Economies across the world are engaged in the production of goods and services. But what matters more than what they produce is, how they produce it. Big plantations might be a great business venture for the plantation owners, but not so for the slaves toiling there. Likewise, a Lord of the Manor would be quite content as long as the peasants, though discontent, would continue working for him. It is the economic system which not only shapes the economy but also the society and its social order as a whole.
Since the dawn of the industrial revolution, economic systems prevalent in the world have majorly revolved around three ideas—communism, socialism, and capitalism. Communism encompasses an economic system with common ownership of the means of production, devoid of class division or government intervention, while its precursor, socialism, grounds its basis on the social ownership of the means of production, similar to ownership by the government or by cooperatives. The aforementioned are umbrella terms referring to two left-wing schools of economic thought; both opposing capitalism.
The leading edge economic system of the current world, capitalism, believes in the private ownership of means of production. The owners keep the complete profit while the workers have to satiate with their foredestined wages, thus, leading to the creation of economic classes. An extreme form of this economy would constitute no public facilities such as schools, roads and highways, social security benefits, etc. Although the various Marxian economic systems run on different parallels, they all have two components in common—the proletariat (the workers) and the bourgeoisie (the owners). What economic system would be there if we remove one component or replace them with AI?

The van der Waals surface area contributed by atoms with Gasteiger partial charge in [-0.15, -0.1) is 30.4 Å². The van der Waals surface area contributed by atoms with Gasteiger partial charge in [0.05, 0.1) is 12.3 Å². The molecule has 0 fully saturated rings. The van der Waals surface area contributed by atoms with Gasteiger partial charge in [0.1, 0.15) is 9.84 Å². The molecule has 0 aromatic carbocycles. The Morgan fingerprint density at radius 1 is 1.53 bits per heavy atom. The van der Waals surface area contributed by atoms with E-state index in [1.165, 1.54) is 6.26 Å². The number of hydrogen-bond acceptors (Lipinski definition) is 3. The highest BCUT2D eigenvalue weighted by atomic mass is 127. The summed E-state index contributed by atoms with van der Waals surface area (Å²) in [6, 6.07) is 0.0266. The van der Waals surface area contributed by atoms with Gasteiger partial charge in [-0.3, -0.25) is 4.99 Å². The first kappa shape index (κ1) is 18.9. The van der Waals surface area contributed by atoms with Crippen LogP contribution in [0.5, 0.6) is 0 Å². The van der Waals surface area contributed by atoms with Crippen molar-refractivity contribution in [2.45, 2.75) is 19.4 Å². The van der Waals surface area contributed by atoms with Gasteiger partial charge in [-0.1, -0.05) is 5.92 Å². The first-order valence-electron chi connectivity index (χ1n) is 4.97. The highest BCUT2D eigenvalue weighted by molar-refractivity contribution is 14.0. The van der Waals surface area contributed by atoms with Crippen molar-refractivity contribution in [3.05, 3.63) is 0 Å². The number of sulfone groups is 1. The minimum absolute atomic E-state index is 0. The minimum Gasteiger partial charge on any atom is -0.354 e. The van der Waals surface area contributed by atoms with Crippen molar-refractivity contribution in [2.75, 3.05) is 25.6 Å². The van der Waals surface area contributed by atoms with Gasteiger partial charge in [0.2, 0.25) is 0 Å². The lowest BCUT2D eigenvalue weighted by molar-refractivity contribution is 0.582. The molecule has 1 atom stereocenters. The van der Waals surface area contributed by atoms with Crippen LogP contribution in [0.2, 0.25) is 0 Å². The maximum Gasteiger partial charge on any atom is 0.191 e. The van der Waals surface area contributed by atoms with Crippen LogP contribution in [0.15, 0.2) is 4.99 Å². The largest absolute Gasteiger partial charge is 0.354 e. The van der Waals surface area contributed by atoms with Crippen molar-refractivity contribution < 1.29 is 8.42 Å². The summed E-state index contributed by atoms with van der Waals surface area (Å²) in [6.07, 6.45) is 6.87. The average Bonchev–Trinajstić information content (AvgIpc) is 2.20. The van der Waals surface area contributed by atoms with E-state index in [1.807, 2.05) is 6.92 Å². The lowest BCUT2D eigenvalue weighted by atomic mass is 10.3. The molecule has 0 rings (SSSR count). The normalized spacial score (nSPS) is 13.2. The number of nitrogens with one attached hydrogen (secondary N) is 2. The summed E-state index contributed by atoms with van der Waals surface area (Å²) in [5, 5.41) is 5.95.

The developments in the field of AI have raised this question lately, repeating the history of Industrial Revolution of the 18th century when automation in farming and factories took away the mechanical jobs of people, forcing them to take up more intelligent jobs as the machines could do the mechanical work. An inherent question that raises here is whether machines can take away the intelligent jobs as well.
Even under the most optimistic scenario, machines taking up most of the jobs that humans do seems far-fetched. While, in the near future, artificial intelligence can easily replace us in doing repetitive tasks like driving a car or interpreting text, not many jobs are limited to these skills. There are still innate qualities required for decision making, like intuition, in which humans themselves can hardly be trained, leave aside machines. A more realistic scenario would be the one in which humans will work in tandem with machines, with the latter covering up the repetitive tasks and humans contributing with their decision making skills.
Even if machines take up all (or most) of the intelligent jobs, a new set of jobs might come up—emotional jobs—which require human emotional connections. Jobs which require more of the stereotypical ‘artistic’ skills may rise in prominence—more Shakespeares, Tolstoys, Beethovens, and Picassos will be promoted.